This project is an example of a succession of serendipitous (or was it destined?) events. It is a scintillatingly delicious story, and a critical part of the evolution of TortoiseClimbing™.


Following completion of the Nostalgic Solos recording, and during the ongoing work on the draft Romantic Duets album, David's father died in late 1996. Then, in spring 1998 David's mother asked him to record an album of his father's and her favorite, traditional hymns and songs. That became Hymns and Songs for Living.

His mother's request created a short but critical collaboration with her where they discussed what the album should be, i.e., either:

The decisions made redefined TortoiseClimbing's future. Namely:

Their decisions to create both a quality album and to make it available for general distribution was crystallizing! It also was a departure from David's previous efforts which had made simple, private albums for friends and family.

For accompaniments, the first recording, Nostalgic Solos, used a live musician playing piano on most cuts, and a couple Karaoke tracks. The Romantic Solos album used almost exclusively Karaoke tracks for its accompaniments. The decision to make a quality recording significantly changed the focus for accompaniments to be used by TortoiseClimbing for the Hymns and Songs for Living album.


For the Hymns and Songs for Living album all the accompaniments are live musicians, often multiple musicians, plus some of the accompaniments were explicitly developed for this recording, including for some of the multiple vocal harmonies. Thus, this recording is a considerably more complicated and producted structure than the simple solos and duets of the Nostalgic Solos and Romantic Duets recording.


David immediatly began work on the hymns and songs album with Ms. Gerber-Salins, working from the list of hymns and songs selected with his mother. Every weekend until September of 1998 he took copies of the latest draft recordings for his mother and her care givers for them to be part of the progress of making the recording.  She was thrilled with the progress being made, but sadly did not live to hear the final recording.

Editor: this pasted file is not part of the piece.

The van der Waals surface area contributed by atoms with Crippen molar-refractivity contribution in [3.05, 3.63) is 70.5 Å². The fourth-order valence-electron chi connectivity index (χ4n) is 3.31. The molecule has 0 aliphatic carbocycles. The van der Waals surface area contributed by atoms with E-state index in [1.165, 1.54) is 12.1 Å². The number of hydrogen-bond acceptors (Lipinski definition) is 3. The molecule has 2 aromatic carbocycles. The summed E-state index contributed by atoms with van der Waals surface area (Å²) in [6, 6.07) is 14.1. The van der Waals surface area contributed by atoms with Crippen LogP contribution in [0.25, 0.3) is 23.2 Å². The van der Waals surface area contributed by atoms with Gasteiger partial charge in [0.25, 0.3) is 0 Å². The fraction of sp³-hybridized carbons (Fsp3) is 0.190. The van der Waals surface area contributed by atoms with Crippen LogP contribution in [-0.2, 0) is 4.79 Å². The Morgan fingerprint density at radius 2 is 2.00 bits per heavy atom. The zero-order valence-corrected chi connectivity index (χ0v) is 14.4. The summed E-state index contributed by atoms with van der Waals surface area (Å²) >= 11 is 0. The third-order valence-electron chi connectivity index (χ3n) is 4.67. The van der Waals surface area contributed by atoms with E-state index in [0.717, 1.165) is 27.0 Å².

Relation to Previous Life Experiences

David was trained (inculcated?) in the philosophy of diligently preparing for your future.  Surprisingly, many of the things that preceeded in his life, seemed to compliment this new endevor. They included:

They helped lay foundations for undertaking many of the new actions TortoiseClimbing needed to undertake.

Evolution of TortoiseClimbing?

The decisions that Hymns and Songs for Living would be a quality recording, made for general availably, meant all the following new things became necessary:

That meant it was necessary to undertake and accomplish everything done by:

Some of these were new, significantly different undertakings from those involved with the beginning simple concept of TortoiseClimbing. They also had to be undertaken without a mentor.

All the new dimensions of detailed business knowledge about what record labels, technical programers and website publishers must do, either had to be hired or learned to create an album, book and website for release to the public.  Fortunately David had a solid foundation of previous skills on which to learn and build the new skills necessary.

For those interested, here is an illustrative list of examples of things that must be accomplished within the recording; book publishing; and website business models: